Moving Forward with Body Acceptance

By Lauren Styczynski

Another Bodies Week has concluded, ending with a roomful of people happily visiting, eating cookies and drinking hot chocolate. The photo gallery was a wonderful culmination to the week’s events, celebrating bodies of many different types and encouraging reflection about where we are on our own journeys to body positivity.  It also provided everyone an opportunity to look ahead.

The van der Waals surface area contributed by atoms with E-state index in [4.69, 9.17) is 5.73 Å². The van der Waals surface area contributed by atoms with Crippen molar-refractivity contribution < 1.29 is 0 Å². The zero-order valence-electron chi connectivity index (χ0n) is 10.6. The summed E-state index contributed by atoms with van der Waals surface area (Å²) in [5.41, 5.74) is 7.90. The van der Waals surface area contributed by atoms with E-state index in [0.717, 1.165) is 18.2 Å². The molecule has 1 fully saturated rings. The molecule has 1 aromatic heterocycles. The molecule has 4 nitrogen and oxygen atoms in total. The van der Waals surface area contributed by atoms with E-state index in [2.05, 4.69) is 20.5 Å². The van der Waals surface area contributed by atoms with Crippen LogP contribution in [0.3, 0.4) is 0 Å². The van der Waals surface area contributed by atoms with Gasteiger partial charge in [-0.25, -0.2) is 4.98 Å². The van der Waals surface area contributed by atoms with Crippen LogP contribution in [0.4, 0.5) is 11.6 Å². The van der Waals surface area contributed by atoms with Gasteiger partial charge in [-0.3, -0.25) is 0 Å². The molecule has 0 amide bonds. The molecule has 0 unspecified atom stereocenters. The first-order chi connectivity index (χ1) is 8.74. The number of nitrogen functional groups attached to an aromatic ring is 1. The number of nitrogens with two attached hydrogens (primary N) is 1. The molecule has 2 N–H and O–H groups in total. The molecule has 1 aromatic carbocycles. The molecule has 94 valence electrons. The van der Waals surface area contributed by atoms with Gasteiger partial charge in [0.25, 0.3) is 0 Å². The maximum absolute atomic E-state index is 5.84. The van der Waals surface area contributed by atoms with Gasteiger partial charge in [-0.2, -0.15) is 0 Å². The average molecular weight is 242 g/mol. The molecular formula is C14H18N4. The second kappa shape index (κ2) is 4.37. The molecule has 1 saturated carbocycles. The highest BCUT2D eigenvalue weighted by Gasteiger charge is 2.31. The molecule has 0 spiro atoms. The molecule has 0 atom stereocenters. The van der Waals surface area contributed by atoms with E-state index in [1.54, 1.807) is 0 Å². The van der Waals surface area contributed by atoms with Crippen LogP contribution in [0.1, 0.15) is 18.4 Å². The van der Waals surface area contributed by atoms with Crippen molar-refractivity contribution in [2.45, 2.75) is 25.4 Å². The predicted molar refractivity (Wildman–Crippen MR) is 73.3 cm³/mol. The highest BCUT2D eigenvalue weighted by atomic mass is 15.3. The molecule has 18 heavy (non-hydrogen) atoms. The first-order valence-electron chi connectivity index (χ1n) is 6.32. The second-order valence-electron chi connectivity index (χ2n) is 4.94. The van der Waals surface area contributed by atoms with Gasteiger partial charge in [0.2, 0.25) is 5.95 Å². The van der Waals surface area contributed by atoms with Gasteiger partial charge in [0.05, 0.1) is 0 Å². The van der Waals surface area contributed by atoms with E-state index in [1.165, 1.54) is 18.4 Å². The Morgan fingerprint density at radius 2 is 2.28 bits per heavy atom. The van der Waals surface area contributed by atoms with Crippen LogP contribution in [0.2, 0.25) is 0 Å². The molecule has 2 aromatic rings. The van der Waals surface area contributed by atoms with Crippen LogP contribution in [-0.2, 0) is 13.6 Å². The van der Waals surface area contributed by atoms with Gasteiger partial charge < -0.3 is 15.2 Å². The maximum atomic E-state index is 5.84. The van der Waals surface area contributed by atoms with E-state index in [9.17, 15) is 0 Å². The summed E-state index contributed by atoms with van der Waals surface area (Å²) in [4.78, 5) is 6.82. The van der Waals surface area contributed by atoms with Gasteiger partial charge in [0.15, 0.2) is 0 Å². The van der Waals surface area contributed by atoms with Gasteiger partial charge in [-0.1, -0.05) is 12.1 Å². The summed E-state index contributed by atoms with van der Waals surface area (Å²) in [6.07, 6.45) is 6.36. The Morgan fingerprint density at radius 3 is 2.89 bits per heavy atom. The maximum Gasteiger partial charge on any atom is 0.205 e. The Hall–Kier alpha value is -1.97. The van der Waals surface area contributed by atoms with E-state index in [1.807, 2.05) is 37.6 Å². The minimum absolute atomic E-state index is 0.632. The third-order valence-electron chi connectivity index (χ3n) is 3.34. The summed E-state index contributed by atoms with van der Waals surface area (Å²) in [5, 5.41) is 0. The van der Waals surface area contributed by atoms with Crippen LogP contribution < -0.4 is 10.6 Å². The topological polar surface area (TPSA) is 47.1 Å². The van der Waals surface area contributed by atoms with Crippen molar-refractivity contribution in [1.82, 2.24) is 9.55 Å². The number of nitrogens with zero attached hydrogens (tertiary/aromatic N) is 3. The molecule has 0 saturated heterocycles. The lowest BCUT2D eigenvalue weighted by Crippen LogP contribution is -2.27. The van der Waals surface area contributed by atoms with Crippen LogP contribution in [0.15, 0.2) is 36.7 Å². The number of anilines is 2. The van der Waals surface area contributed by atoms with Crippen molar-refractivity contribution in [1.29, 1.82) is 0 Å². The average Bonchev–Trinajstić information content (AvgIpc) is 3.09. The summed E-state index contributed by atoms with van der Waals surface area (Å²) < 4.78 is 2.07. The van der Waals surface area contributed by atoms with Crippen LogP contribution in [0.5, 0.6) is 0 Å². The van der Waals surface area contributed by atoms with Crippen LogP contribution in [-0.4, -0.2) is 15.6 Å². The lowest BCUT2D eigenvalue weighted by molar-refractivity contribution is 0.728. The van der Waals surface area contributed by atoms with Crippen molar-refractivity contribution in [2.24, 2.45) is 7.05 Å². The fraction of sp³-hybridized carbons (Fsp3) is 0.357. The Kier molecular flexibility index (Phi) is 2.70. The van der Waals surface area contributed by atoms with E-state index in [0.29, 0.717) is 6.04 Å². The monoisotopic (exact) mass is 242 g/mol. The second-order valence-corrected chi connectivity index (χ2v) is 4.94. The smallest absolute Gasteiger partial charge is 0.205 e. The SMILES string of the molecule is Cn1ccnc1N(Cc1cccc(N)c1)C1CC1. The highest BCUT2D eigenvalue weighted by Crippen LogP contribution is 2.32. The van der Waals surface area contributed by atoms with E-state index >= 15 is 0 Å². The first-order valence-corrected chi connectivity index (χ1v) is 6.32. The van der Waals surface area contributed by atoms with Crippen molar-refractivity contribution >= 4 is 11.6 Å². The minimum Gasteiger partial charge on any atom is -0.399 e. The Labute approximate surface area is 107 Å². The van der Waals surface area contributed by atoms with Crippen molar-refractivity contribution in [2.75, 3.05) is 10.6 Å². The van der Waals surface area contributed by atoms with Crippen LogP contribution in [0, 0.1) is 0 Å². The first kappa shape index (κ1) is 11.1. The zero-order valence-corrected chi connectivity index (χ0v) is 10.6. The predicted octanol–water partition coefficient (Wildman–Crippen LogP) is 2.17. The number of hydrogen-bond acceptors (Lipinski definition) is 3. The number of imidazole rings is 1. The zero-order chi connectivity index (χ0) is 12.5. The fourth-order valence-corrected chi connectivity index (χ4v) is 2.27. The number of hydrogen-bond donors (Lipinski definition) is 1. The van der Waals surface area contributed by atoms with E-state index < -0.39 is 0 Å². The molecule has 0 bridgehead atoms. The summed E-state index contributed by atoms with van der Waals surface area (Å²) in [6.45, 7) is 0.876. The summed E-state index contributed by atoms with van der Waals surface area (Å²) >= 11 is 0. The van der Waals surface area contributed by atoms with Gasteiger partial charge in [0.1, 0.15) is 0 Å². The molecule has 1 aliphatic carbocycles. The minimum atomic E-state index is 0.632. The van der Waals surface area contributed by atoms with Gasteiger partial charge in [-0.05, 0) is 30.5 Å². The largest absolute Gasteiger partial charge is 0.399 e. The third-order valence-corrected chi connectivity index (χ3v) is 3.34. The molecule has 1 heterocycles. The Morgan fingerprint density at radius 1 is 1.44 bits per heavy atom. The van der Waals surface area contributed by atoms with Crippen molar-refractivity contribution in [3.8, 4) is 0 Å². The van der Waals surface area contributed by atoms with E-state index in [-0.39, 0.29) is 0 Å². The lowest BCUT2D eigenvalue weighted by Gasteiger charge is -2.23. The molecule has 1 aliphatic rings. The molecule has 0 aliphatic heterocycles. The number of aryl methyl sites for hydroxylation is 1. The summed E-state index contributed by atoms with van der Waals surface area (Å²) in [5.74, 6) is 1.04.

At the exit to the gallery part of the room, a small dry erase board and marker awaited people’s responses to the event while a friendly volunteer stood by with a camera, prepared to document each written message alongside the smiling face of its author.  There was no specific question to answer, but the activity itself seemed to ask: What did you learn? How will you move forward? What is something you’ll change in your life or make efforts to remember?  Participants wrote their answers on the board, then had their pictures taken with it.  Our friendly volunteer printed the photos on site and posted them behind the photo station, gradually creating a third wall of the Bodies Week gallery: a wall of resolve.  The dry erase board messages said such things as, “I will define beauty broadly,” “My scars do not define me” and “I deserve good things.”  As the evening progressed, the wall filled up with people’s affirmations, commitments and reminders: a wall of people who want to carry the message of Bodies Week forward.